Often, women write to me needing help with difficult and complex life circumstances. It would be neither ethical nor effective for me to try to assist them via e-mail. They need someone who can sit down with them face to face for the long haul and help them walk through the situation biblically. A good biblical counselor can be a Godsend in situations like these.

So, what is biblical counseling? How can someone find a biblical counselor? Interested in training to become a biblical counselor? It’s all at the new resource tab, but I need your help.

My Searching for a new church? resource tab has been very successful in “matchmaking” readers with doctrinally sound churches, and that has been, in no small part, thanks to your recommendations of good churches. So once again, I’d like to ask for your help – this time, to build a list of recommended biblical counselors.

If your doctrinally sound church offers biblical counseling or you know of a good parachurch biblical counseling ministry you’d like to recommend, please explore the new tab (to see whether it’s already listed) and then add your recommendation to the comments section below.

If you’d like to make a recommendation, please be advised:

•The recommendation must be for a biblical counselor or counseling ministry. Recommendations for Christian counselors, therapists, psychologists, psychiatrists, life coaches, etc. will not be accepted.

•The biblical counselor must have been trained and certified by a reputable biblical counseling organization or seminary.

You must include the website of the church, counselor, or counseling ministry you are recommending. Recommendations not including websites will not be considered.

If you know of any biblical counseling certification training programs or doctrinally sound Christian universities or seminaries that offer degree programs in biblical counseling, check to see if yours is listed, and, if not, recommend away!

Thank you for helping me help hurting women get the resources they need.

Mailbag

The Mailbag: Potpourri (Sexual abuse, Feminism, Serpent seed doctrine…)

Welcome to another “potpourri” edition of The Mailbag, where I give short(er) answers to several questions rather than a long answer to one question. I also like to take the opportunity in these potpourri editions to let new readers know about my comments/e-mail/messages policy. I’m not able to respond individually to most e-mails and messages, so here are some helpful hints for getting your questions answered more quickly. Remember, the search bar can be a helpful tool!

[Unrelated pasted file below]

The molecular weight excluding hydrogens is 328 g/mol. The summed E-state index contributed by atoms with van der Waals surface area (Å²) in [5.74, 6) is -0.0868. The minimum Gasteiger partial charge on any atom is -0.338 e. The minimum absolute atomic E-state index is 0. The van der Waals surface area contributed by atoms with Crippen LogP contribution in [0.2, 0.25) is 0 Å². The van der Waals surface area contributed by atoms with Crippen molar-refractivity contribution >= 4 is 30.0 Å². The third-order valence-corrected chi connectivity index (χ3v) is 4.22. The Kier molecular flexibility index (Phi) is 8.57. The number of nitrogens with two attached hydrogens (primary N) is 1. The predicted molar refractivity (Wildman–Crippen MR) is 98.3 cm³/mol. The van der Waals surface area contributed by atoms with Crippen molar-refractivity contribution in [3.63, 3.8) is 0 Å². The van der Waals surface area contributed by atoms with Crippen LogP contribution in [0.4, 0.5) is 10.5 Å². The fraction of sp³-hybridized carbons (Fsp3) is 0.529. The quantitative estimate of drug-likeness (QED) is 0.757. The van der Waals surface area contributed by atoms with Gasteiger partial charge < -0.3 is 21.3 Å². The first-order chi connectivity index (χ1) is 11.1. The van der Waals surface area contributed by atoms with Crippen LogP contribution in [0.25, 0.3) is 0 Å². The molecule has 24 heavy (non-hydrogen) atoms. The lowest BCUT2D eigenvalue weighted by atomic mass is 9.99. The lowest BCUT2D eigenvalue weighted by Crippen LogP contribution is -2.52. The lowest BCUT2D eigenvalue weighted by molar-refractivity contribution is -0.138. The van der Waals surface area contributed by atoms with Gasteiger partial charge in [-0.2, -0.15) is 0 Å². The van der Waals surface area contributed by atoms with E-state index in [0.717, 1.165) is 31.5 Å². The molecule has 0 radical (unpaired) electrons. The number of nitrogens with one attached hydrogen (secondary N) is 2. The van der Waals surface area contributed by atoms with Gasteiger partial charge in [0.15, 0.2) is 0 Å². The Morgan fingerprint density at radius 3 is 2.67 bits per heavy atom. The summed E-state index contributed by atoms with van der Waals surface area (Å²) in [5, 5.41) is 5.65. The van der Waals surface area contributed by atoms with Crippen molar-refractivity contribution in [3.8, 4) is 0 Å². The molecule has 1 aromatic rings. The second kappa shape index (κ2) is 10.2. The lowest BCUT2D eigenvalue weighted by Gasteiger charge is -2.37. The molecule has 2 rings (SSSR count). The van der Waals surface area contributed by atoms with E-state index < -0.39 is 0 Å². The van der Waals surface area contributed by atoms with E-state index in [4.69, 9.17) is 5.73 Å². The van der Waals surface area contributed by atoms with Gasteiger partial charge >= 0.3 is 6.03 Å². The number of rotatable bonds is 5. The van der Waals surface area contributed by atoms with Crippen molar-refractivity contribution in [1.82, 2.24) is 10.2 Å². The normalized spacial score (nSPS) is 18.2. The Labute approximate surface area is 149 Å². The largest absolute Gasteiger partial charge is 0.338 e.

Can you please suggest an iPhone app Radio station that plays biblically sound worship, praise and messages?

A reader asked this question via Facebook recently. I mostly listen to podcasts, and though I’m aware of a few good sermon apps, I wasn’t familiar with any apps that provide both sermons and music. I asked my Facebook readers for some help and got lots of great answers. You can check out their suggestions here (even if you’re not on Facebook). I’m not personally familiar with all of these sites and apps, so use good discernment and make sure everything they’re teaching lines up with Scripture.


Do you have advice on Christian women and feminism? I have friends who are reading Jesus Feminist. The title makes me cringe.

Secular feminism is not something I handle a whole lot here on the blog, although I have touched on it in these articles:

Toxic (Evangelical) Femininity

Feminist Infiltration and the Emasculation of Christian Men

6 Reasons Godly Women are Stronger Than Feminazis

 

I would recommend that you head over to Sheologians. Summer and Joy have done several very good podcast episodes and articles on the history of feminism and its current influence on society and the church. I cannot remember whether they covered Jesus Feminist or not, so you may want to make use of the “contact us” link at the top of their site and ask. (Tell them I said hi!)


My husband and I are having sexual problems that stem from the fact that I was molested as a child. What should I do?

I have intentionally left out the specific details of this particular reader’s question, first, in order to protect her identity, second, because I have no doubt that many readers have this same general question, and third, because, being a stranger on the internet, I am not the person who can best help anyone in this situation, so I can only give a very general answer anyway.